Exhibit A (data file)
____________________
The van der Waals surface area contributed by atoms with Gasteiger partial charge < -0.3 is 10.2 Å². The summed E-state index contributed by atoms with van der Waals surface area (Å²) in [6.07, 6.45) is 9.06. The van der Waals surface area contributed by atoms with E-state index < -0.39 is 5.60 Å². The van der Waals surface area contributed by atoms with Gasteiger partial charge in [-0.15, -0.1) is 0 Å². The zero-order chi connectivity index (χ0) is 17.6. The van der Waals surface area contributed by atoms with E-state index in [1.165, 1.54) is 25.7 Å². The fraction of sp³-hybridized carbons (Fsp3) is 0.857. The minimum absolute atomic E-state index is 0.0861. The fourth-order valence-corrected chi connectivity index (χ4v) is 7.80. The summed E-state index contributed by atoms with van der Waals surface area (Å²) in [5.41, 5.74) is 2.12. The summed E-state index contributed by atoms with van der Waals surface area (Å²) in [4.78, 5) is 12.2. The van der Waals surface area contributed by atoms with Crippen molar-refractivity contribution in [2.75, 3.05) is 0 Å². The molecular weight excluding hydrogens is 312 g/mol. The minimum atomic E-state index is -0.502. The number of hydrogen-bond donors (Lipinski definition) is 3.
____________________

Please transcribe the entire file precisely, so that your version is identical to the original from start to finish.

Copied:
The van der Waals surface area contributed by atoms with Gasteiger partial charge < -0.3 is 10.2 Å². The summed E-state index contributed by atoms with van der Waals surface area (Å²) in [6.07, 6.45) is 9.06. The van der Waals surface area contributed by atoms with E-state index < -0.39 is 5.60 Å². The van der Waals surface area contributed by atoms with Gasteiger partial charge in [-0.15, -0.1) is 0 Å². The zero-order chi connectivity index (χ0) is 17.6. The van der Waals surface area contributed by atoms with E-state index in [1.165, 1.54) is 25.7 Å². The fraction of sp³-hybridized carbons (Fsp3) is 0.857. The minimum absolute atomic E-state index is 0.0861. The fourth-order valence-corrected chi connectivity index (χ4v) is 7.80. The summed E-state index contributed by atoms with van der Waals surface area (Å²) in [5.41, 5.74) is 2.12. The summed E-state index contributed by atoms with van der Waals surface area (Å²) in [4.78, 5) is 12.2. The van der Waals surface area contributed by atoms with Crippen molar-refractivity contribution in [2.75, 3.05) is 0 Å². The molecular weight excluding hydrogens is 312 g/mol. The minimum atomic E-state index is -0.502. The number of hydrogen-bond donors (Lipinski definition) is 3.